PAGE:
Schools struggle to get pupils seen by qualified mental health professionals because training for counsellors focuses too much on treating adults, warns the head of a children’s mental health charity.
Patrick Johnson, the director of learning at Place2Be, told a meeting of headteachers, charities and academics in parliament last week that it was “no surprise” there were shortages of qualified staff “given that approximately 90 per cent of formal counselling training courses are for those working in adult mental health, not with children specifically”.
Dean Johnstone, the chief executive of another charity, Minds Ahead, argued for youth mental health work to be “transformed into a career of choice for young graduates”.
Last year, Schools Week revealed that the number of educational psychologists working with schools fell 13 per cent over five years. The number employed by local authorities dropped from 1,990 in 2010 to 1,650 in 2015.
This doesn’t mean insulating young people to some of the inevitable pressures and stresses of school life
According to research by the Care Quality Commission (CQC), young people in some areas can wait up to 18 months to receive the mental health support they need.
Earlier this month, the CQC called on Ofsted to rate schools on how well they responded to the mental health needs of pupils.
According to Julian Astle, the director of creative learning and development at the Royal Society of Arts, schools had to choose between depth — expert provision from a professional — and breadth — where all school staff were trained to support young people presenting with mental health issues.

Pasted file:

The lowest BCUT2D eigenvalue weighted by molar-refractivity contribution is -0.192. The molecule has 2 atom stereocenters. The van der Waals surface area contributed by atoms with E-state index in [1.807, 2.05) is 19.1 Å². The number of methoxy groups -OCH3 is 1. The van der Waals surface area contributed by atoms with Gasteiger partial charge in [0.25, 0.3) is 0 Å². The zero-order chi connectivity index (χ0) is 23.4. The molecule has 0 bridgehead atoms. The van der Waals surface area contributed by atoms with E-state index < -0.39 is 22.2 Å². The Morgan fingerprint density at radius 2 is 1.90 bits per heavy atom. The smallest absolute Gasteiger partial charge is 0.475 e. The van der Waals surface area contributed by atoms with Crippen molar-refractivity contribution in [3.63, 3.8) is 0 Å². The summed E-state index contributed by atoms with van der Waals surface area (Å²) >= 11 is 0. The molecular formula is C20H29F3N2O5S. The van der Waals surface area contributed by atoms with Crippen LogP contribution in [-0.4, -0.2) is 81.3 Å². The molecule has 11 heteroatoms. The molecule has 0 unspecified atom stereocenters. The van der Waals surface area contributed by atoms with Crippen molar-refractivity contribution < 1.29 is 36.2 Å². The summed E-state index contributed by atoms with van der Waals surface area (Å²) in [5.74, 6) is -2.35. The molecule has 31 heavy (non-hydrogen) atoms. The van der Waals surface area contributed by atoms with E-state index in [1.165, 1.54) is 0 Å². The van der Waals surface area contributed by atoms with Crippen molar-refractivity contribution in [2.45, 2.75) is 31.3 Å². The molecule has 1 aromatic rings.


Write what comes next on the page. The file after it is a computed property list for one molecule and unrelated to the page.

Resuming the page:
“In the RSA academies, we are purposefully going for greater breadth with an ongoing programme of training for all staff, non-teaching as well as teaching.”
At the meeting, hosted by the Liberal Democrat MP and former health minister Norman Lamb, the headteacher of Reach Academy Feltham, Ed Vainker, spoke of the “mistaken belief” that schools “are either rigorous, have high expectations and excellent results, or are supportive, nurturing and place mental health at their heart”.
Vainker said that his organisation believed those two elements “can go together and that excellent outcomes for pupils require a warm, nurturing, supportive environment for the pupil and their family”.
Jon Brunskill, a teacher at Reach Feltham, said there was “more that teachers should, and can, do”, but said ultimately the increased challenge “will only be met with a co-ordinated, multiagency approach with the child at the centre”.